4. 15.4. Be Visible
      5. 15.5. Be Proactive and Responsive
      6. 15.6. Offer Engaging and Interactive Training Programs
        1. 15.6.1. Intranet-Based
        2. 15.6.2. Instructor-Led Training
      7. 15.7. Make IMC an Employee Priority
      8. 15.8. Constantly Communicate and Train
        1. 15.8.1. Keep Current with the Latest Laws and Regulations
        2. 15.8.2. Adjust to Major Events
      9. 15.9. Educate Employees about the Implication of New Technology
      10. 15.10. Notes
    14. Key #5: Auditing and Monitoring to Measure Program Compliance
      1. Key Overview
    15. 16. Use Auditing and Monitoring to Measure IMC
      1. 16.1. Information Management Auditing and Monitoring
      2. 16.2. Find Out before Someone Else Does
      3. 16.3. Auditing and Monitoring Programs Help to Build Trust
      4. 16.4. Know What Is Happening on Your Own Networks
      5. 16.5. Auditing or Monitoring May Be Required by Law
        1. 16.5.1. Internal and External Audits: IRS Revenue Procedure 97–22
        2. 16.5.2. Monitoring Programs: Supervision Under NASD Conduct Rule 3010
        3. 16.5.3. Monitoring Legal Holds
      6. 16.6. Internal versus External Auditing and Monitoring Programs
        1. 16.6.1. Required Third-Party Involvement
        2. 16.6.2. Making Representations to Third Parties
      7. 16.7. Piracy: Don't Look the Other Way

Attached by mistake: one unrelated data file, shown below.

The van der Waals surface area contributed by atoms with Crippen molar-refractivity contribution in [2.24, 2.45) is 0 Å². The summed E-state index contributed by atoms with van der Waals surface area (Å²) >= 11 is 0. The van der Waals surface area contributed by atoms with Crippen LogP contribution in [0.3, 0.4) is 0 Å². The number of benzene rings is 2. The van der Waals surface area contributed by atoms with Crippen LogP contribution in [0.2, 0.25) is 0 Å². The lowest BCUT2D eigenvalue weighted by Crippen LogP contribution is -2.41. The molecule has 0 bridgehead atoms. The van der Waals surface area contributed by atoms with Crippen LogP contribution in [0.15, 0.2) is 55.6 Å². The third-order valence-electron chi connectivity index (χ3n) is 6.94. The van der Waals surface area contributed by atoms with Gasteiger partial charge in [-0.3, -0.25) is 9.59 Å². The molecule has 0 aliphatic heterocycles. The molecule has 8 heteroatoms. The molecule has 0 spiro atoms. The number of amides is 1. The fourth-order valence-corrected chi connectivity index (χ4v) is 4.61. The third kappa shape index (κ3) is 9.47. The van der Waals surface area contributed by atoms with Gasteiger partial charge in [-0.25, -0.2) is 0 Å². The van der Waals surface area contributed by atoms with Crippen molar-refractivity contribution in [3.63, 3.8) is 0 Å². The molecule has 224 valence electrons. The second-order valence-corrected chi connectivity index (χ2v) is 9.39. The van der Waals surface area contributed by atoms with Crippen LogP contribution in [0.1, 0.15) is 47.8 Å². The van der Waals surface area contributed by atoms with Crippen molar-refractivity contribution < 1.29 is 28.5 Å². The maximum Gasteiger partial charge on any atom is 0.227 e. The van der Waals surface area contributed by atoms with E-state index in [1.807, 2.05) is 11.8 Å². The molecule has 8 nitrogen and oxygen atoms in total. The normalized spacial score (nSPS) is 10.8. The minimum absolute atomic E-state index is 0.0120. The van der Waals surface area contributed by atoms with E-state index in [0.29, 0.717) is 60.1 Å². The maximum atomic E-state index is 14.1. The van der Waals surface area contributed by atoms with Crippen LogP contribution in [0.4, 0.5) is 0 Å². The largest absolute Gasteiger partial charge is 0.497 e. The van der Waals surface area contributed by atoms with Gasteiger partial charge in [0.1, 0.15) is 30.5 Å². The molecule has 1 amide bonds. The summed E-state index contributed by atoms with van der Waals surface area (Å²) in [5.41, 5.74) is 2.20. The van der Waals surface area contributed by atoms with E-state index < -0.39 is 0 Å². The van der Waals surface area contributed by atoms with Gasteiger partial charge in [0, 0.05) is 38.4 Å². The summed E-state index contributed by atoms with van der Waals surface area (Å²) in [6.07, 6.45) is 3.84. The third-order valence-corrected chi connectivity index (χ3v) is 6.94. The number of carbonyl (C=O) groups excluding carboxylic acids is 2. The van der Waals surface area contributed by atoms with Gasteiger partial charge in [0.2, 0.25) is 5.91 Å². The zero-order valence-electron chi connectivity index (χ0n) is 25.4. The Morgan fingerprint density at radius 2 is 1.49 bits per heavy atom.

1. 16.7.1. Action Items
      8. 16.8. Monitoring Employee Activity
      9. 16.9. Notes
    16. Key #6: Effective and Consistent Program Enforcement
      1. Key Overview
    17. 17. Addressing Employee Policy Violations
      1. 17.1. Make Sure Employees Understand the Consequences
        1. 17.1.1. Inform Employees of Past Violations
      2. 17.2. Enforcement Must Be Consistent
        1. 17.2.1. The Risks of Inconsistency
        2. 17.2.2. Common Inconsistencies
      3. 17.3. Notes
    18. 18. Using Technology to Enforce Policy
      1. 18.1. Which Directives Can Be Automatically Enforced?
        1. 18.1.1. Sample Policy Element #1: E-Mail Content
          1. 18.1.1.1. Automatically Enforceable?
          2. 18.1.1.2. How?
        2. 18.1.2. Sample Policy Element #2: Software Use
          1. 18.1.2.1. Automatically Enforceable?
          2. 18.1.2.2. How?
        3. 18.1.3. Sample Policy Element #3: File Sharing and Instant Messaging
          1. 18.1.3.1. Automatically Enforceable?
          2. 18.1.3.2. How?
        4. 18.1.4. Sample Policy Element #4: Legal Hold
          1. 18.1.4.1. Automatically Enforceable
          2. 18.1.4.2. Why?
      2. 18.2. Managing the Administrators
    19. Key #7: Continuous Program Improvement
      1. Key Overview
    20. 19. The Ongoing Work of IMC
      1. 19.1. Why Is Continuous Program Improvement (CPI) Required?
      2. 19.2. Changing Technology Means Changing the Program
        1. 19.2.1. Which Technology Is Next?
      3. 19.3. Dealing with Flaws and Failure
        1. 19.3.1. Find the True Source of the Failure
        2. 19.3.2. Take Disciplinary Action
        3. 19.3.3. Correct the Problem
        4. 19.3.4. Change and Improvement Is Always Needed
        5. 19.3.5. Provide a Mechanism for Inquiries
      4. 19.4. Communicating Flaws and Failures
        1. 19.4.1. Communication May Be Required by Law
      5. 19.5. Notes
  8. Conclusion